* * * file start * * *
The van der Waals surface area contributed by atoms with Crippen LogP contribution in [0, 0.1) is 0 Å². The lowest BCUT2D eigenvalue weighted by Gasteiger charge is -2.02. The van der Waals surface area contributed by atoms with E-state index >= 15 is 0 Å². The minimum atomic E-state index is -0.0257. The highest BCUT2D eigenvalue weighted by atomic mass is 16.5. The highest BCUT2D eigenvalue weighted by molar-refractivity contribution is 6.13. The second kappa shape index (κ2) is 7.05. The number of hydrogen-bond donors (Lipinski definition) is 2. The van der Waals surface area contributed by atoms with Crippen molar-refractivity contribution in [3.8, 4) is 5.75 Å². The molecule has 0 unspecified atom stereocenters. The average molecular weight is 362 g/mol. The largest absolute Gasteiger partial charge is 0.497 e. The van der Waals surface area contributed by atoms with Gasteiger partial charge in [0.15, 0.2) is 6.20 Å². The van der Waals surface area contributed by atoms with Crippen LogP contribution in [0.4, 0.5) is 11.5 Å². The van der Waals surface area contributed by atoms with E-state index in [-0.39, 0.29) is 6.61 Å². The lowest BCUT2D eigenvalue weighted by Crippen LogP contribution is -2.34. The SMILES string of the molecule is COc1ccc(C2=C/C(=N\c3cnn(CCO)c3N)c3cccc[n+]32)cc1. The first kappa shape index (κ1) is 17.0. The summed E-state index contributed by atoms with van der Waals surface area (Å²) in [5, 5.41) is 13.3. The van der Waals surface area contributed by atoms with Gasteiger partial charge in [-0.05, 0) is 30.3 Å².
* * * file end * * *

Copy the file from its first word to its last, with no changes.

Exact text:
The van der Waals surface area contributed by atoms with Crippen LogP contribution in [0, 0.1) is 0 Å². The lowest BCUT2D eigenvalue weighted by Gasteiger charge is -2.02. The van der Waals surface area contributed by atoms with E-state index >= 15 is 0 Å². The minimum atomic E-state index is -0.0257. The highest BCUT2D eigenvalue weighted by atomic mass is 16.5. The highest BCUT2D eigenvalue weighted by molar-refractivity contribution is 6.13. The second kappa shape index (κ2) is 7.05. The number of hydrogen-bond donors (Lipinski definition) is 2. The van der Waals surface area contributed by atoms with Crippen molar-refractivity contribution in [3.8, 4) is 5.75 Å². The molecule has 0 unspecified atom stereocenters. The average molecular weight is 362 g/mol. The largest absolute Gasteiger partial charge is 0.497 e. The van der Waals surface area contributed by atoms with Gasteiger partial charge in [0.15, 0.2) is 6.20 Å². The van der Waals surface area contributed by atoms with Crippen LogP contribution in [0.4, 0.5) is 11.5 Å². The van der Waals surface area contributed by atoms with E-state index in [-0.39, 0.29) is 6.61 Å². The lowest BCUT2D eigenvalue weighted by Crippen LogP contribution is -2.34. The SMILES string of the molecule is COc1ccc(C2=C/C(=N\c3cnn(CCO)c3N)c3cccc[n+]32)cc1. The first kappa shape index (κ1) is 17.0. The summed E-state index contributed by atoms with van der Waals surface area (Å²) in [5, 5.41) is 13.3. The van der Waals surface area contributed by atoms with Gasteiger partial charge in [-0.05, 0) is 30.3 Å².